There have been other manufacturing changes over the production history of Glock pistols, as the company has simply integrated any product improvements or corrective actions into ongoing manufacture. Glock also goes an extra step. When a handgun is returned for service or is encountered in the field for inspection or service by a factory armorer, any such changes are done without charge.

Shooting Impressions
Testing at the range indicates that the G22 RTF is accurate. I’ve been told the factory standard for a 25-yard, five-shot group is 4-inches and this one well exceeded that. My groups ran from 1.50 inches with Winchester, to 1.75 inches with Black Hills and Hornady ammunition.

The Glock 22 RTF has already made a mark out there as this press release notes: “… The Escambia County (Florida) Sheriff’s Office was the first local agency in the United States to convert to the G22 RTF, while at the same time the Louisiana State Police and Louisiana Department of Public Safety purchased 1,300 G22 RTF and G17 RTF pistols, which has made them the first state agency to convert to both RTF series of Glock pistols.”

It’s safe to say that based on the above, that the RTF treatment is going to be the new standard for some, if not all, Glock handguns in the future.

For those readers not familiar with Glock’s products, here’s a little history. Gaston Glock created the first Glock gun in 1980. Creation of the pistol was in response to the Austrian Army’s desire to have a new handgun for its military. Mr. Glock, was an Austrian manufacturer of polymer products, among which was a military accouterment for carrying hand grenades. He learned of this request and in short, with no previous firearms manufacturing experience, set his mind and will to creating a new handgun. Remarkably, he did so in just two years and his handgun entry took over the market of other long-established handgun makers. The trials were quite long and thorough.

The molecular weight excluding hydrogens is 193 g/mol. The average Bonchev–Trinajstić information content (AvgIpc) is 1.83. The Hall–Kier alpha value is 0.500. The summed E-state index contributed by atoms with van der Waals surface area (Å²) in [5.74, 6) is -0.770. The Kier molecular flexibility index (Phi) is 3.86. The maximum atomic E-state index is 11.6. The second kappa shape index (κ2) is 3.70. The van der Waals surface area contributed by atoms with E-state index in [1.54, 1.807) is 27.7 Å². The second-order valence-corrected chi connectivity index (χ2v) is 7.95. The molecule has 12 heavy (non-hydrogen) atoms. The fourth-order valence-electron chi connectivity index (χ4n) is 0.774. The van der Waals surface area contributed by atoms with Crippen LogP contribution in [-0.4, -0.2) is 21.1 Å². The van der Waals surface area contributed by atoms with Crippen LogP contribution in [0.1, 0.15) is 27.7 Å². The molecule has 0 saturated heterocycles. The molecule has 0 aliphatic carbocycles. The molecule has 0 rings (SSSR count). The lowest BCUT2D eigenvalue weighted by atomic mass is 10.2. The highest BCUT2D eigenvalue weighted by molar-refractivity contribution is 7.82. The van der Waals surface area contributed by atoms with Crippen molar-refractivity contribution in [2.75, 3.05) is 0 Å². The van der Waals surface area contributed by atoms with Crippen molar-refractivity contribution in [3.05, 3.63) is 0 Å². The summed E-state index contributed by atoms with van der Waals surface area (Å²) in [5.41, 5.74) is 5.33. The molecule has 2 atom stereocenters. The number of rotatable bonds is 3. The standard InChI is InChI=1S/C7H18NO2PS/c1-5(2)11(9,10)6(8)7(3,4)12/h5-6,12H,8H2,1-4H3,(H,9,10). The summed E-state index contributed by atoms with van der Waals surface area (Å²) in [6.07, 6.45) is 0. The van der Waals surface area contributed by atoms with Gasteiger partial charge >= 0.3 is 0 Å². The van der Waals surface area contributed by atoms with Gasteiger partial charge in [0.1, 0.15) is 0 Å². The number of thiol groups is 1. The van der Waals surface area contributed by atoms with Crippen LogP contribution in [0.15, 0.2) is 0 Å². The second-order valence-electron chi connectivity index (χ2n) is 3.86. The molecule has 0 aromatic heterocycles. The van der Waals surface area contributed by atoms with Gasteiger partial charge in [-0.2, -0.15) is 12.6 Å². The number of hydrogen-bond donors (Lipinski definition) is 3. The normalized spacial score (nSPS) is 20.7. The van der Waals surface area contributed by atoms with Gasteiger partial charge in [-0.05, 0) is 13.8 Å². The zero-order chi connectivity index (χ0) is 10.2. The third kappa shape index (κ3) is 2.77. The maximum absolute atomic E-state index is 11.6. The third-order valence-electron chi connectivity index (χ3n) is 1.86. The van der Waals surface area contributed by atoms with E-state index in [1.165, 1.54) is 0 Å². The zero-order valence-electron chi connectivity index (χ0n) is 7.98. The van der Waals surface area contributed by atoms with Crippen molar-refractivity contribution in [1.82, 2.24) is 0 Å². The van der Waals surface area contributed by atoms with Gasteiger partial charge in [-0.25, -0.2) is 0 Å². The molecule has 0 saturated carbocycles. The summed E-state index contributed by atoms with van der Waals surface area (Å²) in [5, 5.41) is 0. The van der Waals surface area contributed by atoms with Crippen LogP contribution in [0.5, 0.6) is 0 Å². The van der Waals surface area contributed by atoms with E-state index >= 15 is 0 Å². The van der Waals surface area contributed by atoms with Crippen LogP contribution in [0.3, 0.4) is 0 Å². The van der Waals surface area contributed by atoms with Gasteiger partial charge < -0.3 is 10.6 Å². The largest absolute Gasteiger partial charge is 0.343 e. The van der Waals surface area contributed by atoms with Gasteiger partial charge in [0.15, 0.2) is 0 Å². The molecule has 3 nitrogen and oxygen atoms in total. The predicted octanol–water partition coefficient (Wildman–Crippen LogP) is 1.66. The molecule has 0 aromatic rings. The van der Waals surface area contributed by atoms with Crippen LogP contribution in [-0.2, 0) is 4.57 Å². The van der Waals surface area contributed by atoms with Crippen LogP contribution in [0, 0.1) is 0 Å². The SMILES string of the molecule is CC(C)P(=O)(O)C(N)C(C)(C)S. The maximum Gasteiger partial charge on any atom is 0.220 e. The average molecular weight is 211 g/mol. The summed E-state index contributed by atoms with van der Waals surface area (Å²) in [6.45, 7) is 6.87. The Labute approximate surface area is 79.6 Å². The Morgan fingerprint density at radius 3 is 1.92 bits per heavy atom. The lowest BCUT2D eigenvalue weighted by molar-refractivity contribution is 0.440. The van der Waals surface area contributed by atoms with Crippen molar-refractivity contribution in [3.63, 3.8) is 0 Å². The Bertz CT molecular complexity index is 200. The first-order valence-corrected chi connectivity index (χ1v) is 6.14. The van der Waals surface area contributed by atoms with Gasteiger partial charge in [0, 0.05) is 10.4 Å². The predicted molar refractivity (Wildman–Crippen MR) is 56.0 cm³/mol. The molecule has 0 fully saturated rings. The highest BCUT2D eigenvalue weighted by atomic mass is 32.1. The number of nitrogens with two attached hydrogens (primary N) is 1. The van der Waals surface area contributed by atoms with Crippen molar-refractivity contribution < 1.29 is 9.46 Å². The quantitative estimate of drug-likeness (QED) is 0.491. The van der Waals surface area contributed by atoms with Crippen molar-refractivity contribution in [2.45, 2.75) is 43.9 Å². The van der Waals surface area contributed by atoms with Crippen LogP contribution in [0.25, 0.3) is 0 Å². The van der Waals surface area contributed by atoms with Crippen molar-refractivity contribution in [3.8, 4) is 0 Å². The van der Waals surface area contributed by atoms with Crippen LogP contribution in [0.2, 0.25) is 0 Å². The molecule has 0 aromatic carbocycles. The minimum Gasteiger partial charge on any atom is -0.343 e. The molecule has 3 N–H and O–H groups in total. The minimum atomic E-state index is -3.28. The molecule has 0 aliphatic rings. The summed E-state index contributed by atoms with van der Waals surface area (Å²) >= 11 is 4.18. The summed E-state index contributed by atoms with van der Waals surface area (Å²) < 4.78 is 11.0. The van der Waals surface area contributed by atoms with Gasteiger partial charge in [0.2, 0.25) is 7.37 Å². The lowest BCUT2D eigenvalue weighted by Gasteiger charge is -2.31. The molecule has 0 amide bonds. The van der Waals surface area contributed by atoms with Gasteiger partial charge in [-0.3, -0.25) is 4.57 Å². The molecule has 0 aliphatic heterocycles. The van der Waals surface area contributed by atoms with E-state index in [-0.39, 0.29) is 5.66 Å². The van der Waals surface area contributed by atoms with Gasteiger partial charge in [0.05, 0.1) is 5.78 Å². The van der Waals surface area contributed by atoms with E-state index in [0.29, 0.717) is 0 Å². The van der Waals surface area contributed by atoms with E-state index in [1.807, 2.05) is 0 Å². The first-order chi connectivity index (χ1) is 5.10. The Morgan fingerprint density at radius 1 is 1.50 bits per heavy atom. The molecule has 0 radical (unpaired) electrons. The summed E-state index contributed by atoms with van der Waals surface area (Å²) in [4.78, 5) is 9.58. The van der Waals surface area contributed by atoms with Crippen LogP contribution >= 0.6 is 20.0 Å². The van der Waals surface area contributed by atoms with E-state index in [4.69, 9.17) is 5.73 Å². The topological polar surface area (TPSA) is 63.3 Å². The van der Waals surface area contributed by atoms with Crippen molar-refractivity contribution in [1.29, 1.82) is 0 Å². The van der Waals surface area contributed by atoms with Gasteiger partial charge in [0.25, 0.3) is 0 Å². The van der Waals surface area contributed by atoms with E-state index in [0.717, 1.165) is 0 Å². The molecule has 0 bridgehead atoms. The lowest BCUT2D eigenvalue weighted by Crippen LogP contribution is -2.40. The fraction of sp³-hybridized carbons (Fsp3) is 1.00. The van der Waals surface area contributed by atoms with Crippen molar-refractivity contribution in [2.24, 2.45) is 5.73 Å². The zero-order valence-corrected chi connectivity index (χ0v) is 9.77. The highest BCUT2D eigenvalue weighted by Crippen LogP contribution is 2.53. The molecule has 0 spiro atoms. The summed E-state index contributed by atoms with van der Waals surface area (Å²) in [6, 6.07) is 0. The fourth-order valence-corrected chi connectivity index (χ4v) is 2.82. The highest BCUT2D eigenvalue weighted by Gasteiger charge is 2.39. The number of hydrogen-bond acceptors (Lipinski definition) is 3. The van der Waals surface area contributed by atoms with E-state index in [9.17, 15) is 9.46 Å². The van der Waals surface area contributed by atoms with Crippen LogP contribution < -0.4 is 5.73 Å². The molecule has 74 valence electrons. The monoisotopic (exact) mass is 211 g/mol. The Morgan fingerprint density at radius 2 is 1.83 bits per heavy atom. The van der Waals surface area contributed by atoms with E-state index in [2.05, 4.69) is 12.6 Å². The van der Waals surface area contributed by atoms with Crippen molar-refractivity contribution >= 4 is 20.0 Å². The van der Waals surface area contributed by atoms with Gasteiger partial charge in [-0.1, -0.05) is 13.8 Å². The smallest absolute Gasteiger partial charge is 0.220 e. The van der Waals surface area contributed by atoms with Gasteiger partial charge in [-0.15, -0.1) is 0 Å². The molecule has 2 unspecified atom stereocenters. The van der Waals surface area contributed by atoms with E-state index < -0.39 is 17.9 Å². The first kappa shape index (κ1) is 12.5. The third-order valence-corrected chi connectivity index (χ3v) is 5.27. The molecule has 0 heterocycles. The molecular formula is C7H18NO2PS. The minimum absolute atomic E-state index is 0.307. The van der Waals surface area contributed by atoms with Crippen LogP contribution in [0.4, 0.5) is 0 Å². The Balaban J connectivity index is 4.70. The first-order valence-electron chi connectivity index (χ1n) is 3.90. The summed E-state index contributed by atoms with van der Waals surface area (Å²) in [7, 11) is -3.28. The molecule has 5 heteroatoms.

Final Notes
From this relatively short time frame, Glock pistols are now available in .380 ACP, 9mm, .357 SIG, .40, 10mm, .45 ACP and .45 GAP (Glock Automatic Pistol) calibers. They have passed the 4,000,000 mark and is in use worldwide, adopted by military and law enforcement entities as well as the legally-armed public.

Truly, the Glock pistol remains a tour de force in handguns and is arguably the defining semi-automatic pistol of the 21st Century. For more information contact: Glock, 6000 Highlands Pkwy, Dept. CH, Smyrna, GA 30082; 770-432-1202; www.glock.com


 

  • Thomas

    Just purchased a Glock 22 40 cal. RTF. for personal carry. My duty weapon is a standard Glock 22 40 cal. I prefer the RTF verson to the standard Glock 22. A must have feature for a tactical fire arm

  • Alex E

    I own a Glock 23 RTF. Great to hold and shot with the RTF grip it make a great firearm and awesome handgun, where I got a problem while using it with an IWB Sidearmour holster the RTF rubbing against the skin feels like hell, I switched back to a G19 IWB and carry the G23 RTF on a fanny pack away from skin to rub in.

  • Robert Cook

    I purchased the 22RTF when they first came out,on the advice of a friend of mine,I have always been an advocate of the 1911,and never cared for the earlier glocks,but having shot the 22RTF,I have to say well done glock! I keep the glock right along side my 1958 colt government,which is my favorite,I am a former army infantry soldier,and am very discriminating about my choice of firearms,again,well done!.